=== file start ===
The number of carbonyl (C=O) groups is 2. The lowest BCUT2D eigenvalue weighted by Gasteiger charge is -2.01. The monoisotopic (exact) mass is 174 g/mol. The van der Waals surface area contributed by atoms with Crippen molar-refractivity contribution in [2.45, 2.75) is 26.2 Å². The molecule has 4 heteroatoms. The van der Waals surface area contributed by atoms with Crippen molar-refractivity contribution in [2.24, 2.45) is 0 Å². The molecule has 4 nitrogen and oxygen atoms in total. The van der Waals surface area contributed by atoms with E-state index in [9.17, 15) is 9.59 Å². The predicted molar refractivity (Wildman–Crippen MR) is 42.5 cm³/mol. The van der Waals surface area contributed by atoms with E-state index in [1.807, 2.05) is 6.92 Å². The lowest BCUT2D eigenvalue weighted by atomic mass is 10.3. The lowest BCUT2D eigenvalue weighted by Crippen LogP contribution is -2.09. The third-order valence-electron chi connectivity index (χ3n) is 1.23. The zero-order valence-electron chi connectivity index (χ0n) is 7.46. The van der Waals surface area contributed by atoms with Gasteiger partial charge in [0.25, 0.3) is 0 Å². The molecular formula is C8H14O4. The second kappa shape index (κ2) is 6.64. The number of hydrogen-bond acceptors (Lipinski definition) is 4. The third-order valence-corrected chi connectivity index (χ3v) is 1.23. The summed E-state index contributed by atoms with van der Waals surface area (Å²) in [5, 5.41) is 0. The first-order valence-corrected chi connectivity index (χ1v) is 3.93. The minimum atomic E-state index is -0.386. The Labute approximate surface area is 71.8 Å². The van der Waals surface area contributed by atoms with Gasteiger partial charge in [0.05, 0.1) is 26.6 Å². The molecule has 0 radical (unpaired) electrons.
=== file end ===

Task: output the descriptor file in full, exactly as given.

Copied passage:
The number of carbonyl (C=O) groups is 2. The lowest BCUT2D eigenvalue weighted by Gasteiger charge is -2.01. The monoisotopic (exact) mass is 174 g/mol. The van der Waals surface area contributed by atoms with Crippen molar-refractivity contribution in [2.45, 2.75) is 26.2 Å². The molecule has 4 heteroatoms. The van der Waals surface area contributed by atoms with Crippen molar-refractivity contribution in [2.24, 2.45) is 0 Å². The molecule has 4 nitrogen and oxygen atoms in total. The van der Waals surface area contributed by atoms with E-state index in [9.17, 15) is 9.59 Å². The predicted molar refractivity (Wildman–Crippen MR) is 42.5 cm³/mol. The van der Waals surface area contributed by atoms with E-state index in [1.807, 2.05) is 6.92 Å². The lowest BCUT2D eigenvalue weighted by atomic mass is 10.3. The lowest BCUT2D eigenvalue weighted by Crippen LogP contribution is -2.09. The third-order valence-electron chi connectivity index (χ3n) is 1.23. The zero-order valence-electron chi connectivity index (χ0n) is 7.46. The van der Waals surface area contributed by atoms with Gasteiger partial charge in [0.25, 0.3) is 0 Å². The molecular formula is C8H14O4. The second kappa shape index (κ2) is 6.64. The number of hydrogen-bond acceptors (Lipinski definition) is 4. The third-order valence-corrected chi connectivity index (χ3v) is 1.23. The summed E-state index contributed by atoms with van der Waals surface area (Å²) in [5, 5.41) is 0. The first-order valence-corrected chi connectivity index (χ1v) is 3.93. The minimum atomic E-state index is -0.386. The Labute approximate surface area is 71.8 Å². The van der Waals surface area contributed by atoms with Gasteiger partial charge in [0.05, 0.1) is 26.6 Å². The molecule has 0 radical (unpaired) electrons.